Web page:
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Florida and Georgia brace for hurricane Idalia, Carolinas on alert: Forecast

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Hurricane Idalia has entered the Gulf of Mexico and strengthened this morning as it picks up speed and heads north toward the Big Bend region of Florida for an expected early Wednesday morning landfall. It is forecast to make landfall as a major hurricane, with winds in excess of 110 mph.

The only notable changes in the ongoing forecast for Idalia over the last day or so has been the placement of the landfall. This is normal and expected and we'll likely see a bit more wobbling in the data today as we zero in on exactly where the storm will ultimately come ashore. The general area remains unchanged.

Trends overnight move that landfall a bit further west than how it looked 24 hours ago. Not significantly so, but enough to have local impacts if you are in the general vicinity of where the storm is headed. Should the current track hold, this will put the Big Bend region of Florida at greatest risk for potentially catastrophic storm surge as the storm makes landfall Wednesday.

The NHC has issued hurricane and tropical storm warnings and watches ahead of Idalia from the west coast of Floria up through southeast Georgia and now into coastal South Carolina:

Like all tropical storms, the threats will be multi-layered, from storm surge, to wind, to heavy rain. For coastal Florida in the Big Bend region that means an 8 to 12 foot surge Wednesday morning, but even coastal Georgia and South Carolina will be bracing for a surge of several feet with southeasterly winds as the storm moves north Wednesday:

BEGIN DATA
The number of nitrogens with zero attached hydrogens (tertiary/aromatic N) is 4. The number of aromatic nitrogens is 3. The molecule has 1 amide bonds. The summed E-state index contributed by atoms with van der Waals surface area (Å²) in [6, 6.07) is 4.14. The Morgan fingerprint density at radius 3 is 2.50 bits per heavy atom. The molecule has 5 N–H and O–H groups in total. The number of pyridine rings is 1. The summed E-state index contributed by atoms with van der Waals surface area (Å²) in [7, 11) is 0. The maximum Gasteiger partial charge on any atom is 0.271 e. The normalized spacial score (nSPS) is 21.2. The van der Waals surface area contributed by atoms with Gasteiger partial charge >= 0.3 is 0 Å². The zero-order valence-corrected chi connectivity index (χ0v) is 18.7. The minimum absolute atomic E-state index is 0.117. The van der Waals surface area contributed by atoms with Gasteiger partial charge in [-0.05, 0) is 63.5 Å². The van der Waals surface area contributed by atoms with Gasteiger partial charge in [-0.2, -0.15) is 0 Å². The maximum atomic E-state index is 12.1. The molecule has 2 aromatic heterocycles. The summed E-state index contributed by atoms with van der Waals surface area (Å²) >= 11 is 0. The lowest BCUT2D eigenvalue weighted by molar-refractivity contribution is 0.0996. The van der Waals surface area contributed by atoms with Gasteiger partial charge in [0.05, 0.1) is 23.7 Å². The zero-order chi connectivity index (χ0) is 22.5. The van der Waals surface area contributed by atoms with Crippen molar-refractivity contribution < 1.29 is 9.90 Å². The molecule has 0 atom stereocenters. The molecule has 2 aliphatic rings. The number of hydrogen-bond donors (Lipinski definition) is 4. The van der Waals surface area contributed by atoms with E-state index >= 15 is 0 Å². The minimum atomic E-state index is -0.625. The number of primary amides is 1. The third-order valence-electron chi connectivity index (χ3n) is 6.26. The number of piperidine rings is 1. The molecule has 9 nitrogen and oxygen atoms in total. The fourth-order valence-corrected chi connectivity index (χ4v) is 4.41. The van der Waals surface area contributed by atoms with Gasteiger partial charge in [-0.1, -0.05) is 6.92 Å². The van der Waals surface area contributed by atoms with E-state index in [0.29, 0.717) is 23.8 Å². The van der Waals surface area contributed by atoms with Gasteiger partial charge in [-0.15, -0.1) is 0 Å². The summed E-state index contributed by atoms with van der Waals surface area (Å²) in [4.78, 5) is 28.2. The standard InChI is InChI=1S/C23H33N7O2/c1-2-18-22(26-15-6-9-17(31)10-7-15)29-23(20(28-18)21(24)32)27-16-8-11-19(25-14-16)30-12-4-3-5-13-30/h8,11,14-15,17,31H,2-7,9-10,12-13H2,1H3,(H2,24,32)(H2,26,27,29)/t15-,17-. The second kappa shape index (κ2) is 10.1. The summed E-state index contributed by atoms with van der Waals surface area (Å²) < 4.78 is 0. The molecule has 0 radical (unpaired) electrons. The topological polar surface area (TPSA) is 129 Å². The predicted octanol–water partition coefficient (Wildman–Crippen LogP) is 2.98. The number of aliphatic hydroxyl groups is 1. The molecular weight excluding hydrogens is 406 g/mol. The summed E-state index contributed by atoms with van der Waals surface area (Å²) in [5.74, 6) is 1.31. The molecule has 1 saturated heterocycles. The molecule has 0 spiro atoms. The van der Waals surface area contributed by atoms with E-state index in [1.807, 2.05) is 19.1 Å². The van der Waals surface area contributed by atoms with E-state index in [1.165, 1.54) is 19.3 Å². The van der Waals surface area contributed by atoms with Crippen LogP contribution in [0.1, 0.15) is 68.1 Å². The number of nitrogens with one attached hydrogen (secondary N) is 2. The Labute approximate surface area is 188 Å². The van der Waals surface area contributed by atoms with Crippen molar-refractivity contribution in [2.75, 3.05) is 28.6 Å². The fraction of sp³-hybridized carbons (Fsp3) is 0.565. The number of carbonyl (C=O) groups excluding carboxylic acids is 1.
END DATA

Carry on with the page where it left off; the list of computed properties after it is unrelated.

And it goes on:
Idalia will produce heavy rainfall as well, upwards of 6" for some inland areas from Florida northeast through Georgia and the Carolinas. Here is the current flash flood risk assessment for Idalia:

And projected rainfall totals:

If you live in the path of Idalia or have travel plans to the region please plan accordingly and follow all local and state official's guidance with regard to storm preparation and evacuation orders.

Again, Idalia is expected to make landfall as a major hurricane, and bring with it destructive storm surge, wind, and flooding rains. Wind damage and flooding won't be confined to where the storm makes that initial landfall, but imporantly for inland areas across several states over the next couple of days.

As always, you can track the latest forecast and storm track on our tropics page here, and for all the latest visit the National Hurricane's site: